There is no story that I wrote about more in the last couple of years than President Donald Trump’s effort to build an unprecedented right-wing messaging machine wedding platforms like Fox News and the Sinclair Broadcast Group to his presidency.
But in my worst fears about what that would look like and how it might affect our democracy, I never thought I would see what I did Monday night on Fox News, starting with the propaganda performance of Sean Hannity.
The Fox News star was telecasting his show from Cape Girardeau, Mo., where he came to interview the president who was holding an election eve rally there.
The problem was not so much that Hannity was part of the rally, doing his opening monologue in the hall filled with thousands awaiting the arrival of Trump.
Hannity had done his show as part of a Trump spectacle before in September at a rally in Las Vegas when the president was launching his prime-time media effort to win Senate confirmation for Brett Kavanaugh to the Supreme Court. You can read my column on it here.
And Hannity had been mixing his show up in political events for years. Here’s my account of him being scheduled to do his show from a Tea Party event in Cincinnati in 2010, and Fox News cancelling his appearance after heavy criticism from mainstream media.
Who knew that would look like the good old days with Fox News giving at least lip service in 2010 to the standard that a news channel should not abandon all notion of balance to become the propaganda arm of a political movement?
What was so disgusting about Fox News on Monday night was the way Hannity operated straight out of the propaganda handbook using techniques to mock and vilify opponents that had been used by the publicity machines of fascist leaders since the 1930s in Europe during the early days of electronic mass communications.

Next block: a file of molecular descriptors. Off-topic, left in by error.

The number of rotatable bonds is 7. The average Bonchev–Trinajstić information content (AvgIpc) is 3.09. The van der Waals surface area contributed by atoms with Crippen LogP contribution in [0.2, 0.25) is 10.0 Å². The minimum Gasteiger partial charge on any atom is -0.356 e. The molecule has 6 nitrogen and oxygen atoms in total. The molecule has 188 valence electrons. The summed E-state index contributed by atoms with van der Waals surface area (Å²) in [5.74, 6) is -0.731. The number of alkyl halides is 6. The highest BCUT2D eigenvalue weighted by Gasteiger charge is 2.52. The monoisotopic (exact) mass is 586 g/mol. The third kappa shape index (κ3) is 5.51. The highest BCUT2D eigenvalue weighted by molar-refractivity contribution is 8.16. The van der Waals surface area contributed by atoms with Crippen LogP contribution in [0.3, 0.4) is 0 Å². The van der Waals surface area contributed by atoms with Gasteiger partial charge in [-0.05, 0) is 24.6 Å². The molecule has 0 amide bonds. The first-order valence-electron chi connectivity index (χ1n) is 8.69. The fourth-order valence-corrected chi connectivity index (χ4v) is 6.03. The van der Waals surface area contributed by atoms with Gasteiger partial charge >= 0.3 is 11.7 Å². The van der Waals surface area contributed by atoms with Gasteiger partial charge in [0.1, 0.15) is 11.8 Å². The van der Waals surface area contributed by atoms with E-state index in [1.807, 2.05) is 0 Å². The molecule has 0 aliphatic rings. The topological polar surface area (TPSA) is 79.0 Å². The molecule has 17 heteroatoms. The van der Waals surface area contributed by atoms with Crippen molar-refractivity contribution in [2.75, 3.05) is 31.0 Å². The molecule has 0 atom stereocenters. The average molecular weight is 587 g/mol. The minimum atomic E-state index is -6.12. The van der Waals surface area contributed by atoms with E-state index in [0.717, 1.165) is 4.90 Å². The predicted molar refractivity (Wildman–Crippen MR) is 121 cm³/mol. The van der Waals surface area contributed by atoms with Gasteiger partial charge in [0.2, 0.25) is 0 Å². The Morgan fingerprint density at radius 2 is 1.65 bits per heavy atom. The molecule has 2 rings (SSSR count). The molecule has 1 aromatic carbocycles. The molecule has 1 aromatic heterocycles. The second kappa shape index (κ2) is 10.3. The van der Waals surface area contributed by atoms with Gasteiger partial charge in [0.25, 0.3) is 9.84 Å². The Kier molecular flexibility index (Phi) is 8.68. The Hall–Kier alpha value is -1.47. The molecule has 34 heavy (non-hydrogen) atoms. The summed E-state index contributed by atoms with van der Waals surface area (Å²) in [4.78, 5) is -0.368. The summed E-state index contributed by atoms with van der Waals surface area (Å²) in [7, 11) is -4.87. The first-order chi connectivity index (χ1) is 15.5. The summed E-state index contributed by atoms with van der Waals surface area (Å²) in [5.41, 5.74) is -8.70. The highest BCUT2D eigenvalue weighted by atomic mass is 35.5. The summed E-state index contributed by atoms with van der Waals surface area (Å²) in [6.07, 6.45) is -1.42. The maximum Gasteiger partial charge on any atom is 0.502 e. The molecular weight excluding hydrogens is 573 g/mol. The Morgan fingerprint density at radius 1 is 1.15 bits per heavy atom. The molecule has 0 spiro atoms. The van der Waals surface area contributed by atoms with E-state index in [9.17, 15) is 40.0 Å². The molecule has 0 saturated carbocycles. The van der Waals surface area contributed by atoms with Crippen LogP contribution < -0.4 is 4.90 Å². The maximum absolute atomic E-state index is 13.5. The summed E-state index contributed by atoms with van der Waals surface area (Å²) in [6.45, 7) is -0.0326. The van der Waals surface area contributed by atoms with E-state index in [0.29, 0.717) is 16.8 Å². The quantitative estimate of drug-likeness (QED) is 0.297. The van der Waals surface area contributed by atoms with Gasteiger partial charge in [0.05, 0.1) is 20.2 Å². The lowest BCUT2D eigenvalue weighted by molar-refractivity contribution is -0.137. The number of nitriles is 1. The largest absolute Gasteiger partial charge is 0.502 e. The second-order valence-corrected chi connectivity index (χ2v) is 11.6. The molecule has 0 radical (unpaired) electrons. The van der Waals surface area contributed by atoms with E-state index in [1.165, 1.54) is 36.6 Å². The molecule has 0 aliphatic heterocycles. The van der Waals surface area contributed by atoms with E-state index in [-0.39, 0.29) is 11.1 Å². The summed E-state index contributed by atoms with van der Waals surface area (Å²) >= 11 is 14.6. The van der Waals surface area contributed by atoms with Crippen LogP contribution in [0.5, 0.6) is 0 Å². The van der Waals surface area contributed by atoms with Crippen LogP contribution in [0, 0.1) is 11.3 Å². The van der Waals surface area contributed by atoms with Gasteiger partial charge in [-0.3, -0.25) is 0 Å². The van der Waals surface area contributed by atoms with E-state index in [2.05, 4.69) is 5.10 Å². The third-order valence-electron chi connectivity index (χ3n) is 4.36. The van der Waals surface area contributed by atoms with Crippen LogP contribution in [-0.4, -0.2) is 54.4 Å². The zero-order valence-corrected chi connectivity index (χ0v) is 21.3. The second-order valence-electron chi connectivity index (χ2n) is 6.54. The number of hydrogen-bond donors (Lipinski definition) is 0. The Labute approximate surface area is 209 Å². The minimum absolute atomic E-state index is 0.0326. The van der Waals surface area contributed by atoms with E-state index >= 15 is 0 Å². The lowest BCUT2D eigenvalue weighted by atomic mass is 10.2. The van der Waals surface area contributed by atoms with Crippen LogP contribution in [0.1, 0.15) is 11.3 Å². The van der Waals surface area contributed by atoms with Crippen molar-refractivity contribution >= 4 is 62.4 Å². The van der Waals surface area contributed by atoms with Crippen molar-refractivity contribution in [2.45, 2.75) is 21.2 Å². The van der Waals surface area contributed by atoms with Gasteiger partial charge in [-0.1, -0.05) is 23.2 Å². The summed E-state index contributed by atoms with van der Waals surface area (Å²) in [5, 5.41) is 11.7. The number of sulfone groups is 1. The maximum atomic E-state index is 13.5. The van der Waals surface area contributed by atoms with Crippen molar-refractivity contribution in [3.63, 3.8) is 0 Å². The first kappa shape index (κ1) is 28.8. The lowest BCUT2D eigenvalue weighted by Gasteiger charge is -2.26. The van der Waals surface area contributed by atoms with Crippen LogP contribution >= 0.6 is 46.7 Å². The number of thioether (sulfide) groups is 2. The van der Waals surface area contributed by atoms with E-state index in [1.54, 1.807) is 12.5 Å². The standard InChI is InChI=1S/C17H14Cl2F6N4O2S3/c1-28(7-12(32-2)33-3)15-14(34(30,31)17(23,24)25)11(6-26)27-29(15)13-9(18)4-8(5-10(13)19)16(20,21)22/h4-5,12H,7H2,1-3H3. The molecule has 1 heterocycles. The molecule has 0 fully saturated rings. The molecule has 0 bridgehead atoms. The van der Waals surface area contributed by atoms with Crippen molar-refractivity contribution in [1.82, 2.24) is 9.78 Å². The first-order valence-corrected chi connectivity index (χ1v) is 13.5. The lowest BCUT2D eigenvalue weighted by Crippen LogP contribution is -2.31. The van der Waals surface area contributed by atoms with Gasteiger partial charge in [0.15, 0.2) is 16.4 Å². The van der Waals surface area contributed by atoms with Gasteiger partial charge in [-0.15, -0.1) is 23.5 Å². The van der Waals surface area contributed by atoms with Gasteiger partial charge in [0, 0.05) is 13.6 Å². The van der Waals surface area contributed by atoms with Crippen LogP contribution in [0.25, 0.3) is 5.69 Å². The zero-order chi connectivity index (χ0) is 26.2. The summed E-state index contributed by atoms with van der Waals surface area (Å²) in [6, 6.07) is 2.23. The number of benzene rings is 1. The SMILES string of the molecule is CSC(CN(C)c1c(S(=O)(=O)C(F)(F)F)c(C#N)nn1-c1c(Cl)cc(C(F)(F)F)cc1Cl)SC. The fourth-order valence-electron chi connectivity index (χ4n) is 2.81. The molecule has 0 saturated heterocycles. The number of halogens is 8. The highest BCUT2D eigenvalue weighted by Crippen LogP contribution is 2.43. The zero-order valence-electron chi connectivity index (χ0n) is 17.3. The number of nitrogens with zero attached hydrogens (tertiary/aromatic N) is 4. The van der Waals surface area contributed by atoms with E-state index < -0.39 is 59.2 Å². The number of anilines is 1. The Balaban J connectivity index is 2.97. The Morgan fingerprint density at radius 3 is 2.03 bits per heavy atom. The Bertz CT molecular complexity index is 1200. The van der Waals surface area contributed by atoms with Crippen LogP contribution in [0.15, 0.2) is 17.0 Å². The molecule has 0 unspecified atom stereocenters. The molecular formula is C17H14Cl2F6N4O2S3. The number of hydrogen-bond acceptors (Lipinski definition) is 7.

Hannity’s opening monologue, as he calls it, took place inside the hall in front of cheering Trump supporters and a stage decked out with large banners saying “Promises Made” and “Promises Kept” behind him. Right-wing radio star Rush Limbaugh and Trump would later speak from the stage — speeches that would be shown in part on Fox News.
Hannity used the campaign theme of “Promises Made” and “Promises Kept” as a rhetorical hammer in his monologue underscoring Trump accomplishments and linking himself totally to the campaign.
“The Trump agenda is paying massive dividends,” Hannity said. “Four hundred thousand new jobs: Promise made. Promises Kept. … He pulled out us out of the job-killing Paris Accords: Promises made. Promise kept.”
And so on. And, I mean, so on. It went on and on with claims of Trump’s greatness flying so fast and furious they could never be fact checked in real time.
And then Hannity directed viewer attention to what he described as an “op-ed on Fox News” allegedly written by Trump, which essentially said, according to Hannity, “If you want continued prosperity, continue this administration” and vote Republican on Tuesday.
As shameless as that kind of partisan cheerleading is for a channel with “news” in its title, I would not be writing this column if that was all Hannity and Fox News did Monday.
But Hannity was just warming for the darker message of his monologue: If you don’t vote Republican Tuesday, Democrats like Maxine Waters and Adam Schiff are going to take over in Congress, and they will try to destroy Trump with endless witch hunts, smears, attacks and impeachment.
And here the message was illustrated with a photograph of Schiff with his eyes bugging out and the words “Shifty Schiff” on the screen. There was also video of Waters talking about impeachment in a way that was characterized by Hannity as proof that impeachment is at the top of a secret Democratic agenda if they win the House.
“They’re hiding their agenda from the American people,” he said.
“They will be investigating Trump,” Hannity added. “’It never ends. … They want endless investigations into Trump. They don’t want investigations into Hillary.”
Shiff, Waters, Chuck Schumer, Hillary Clinton, Nancy Pelosi and Barack Obama were the names he used to scare the audience about what would happen if the Democrats won the House Tuesday.
Hannity referred to former President Obama as Barack Hussein Obama.
The interview with Trump came with only eight minutes left in the hour and was held in what appeared to be a backstage area of the hall. It was lap dog as only Hannity can do lap dog with the interviewer nodding and feeding lines about Trump’s greatness and accomplishments to the president — as if our narcissist-in-chief needed any help on that score.
He gave Trump a free lane to say how “thousands and thousands” of people had turned out at his rallies Monday and had to be turned away because halls couldn’t hold them.
“There is something happening,” Trump told Hannity and the millions watching at home. “There’s an electricity that feels like 2016.”
That talking point was repeated regularly throughout the rest of the night on Fox News — accepted and repeated mainly because Trump said it.
That’s how it works with a right-wing messaging machine run out of the White House.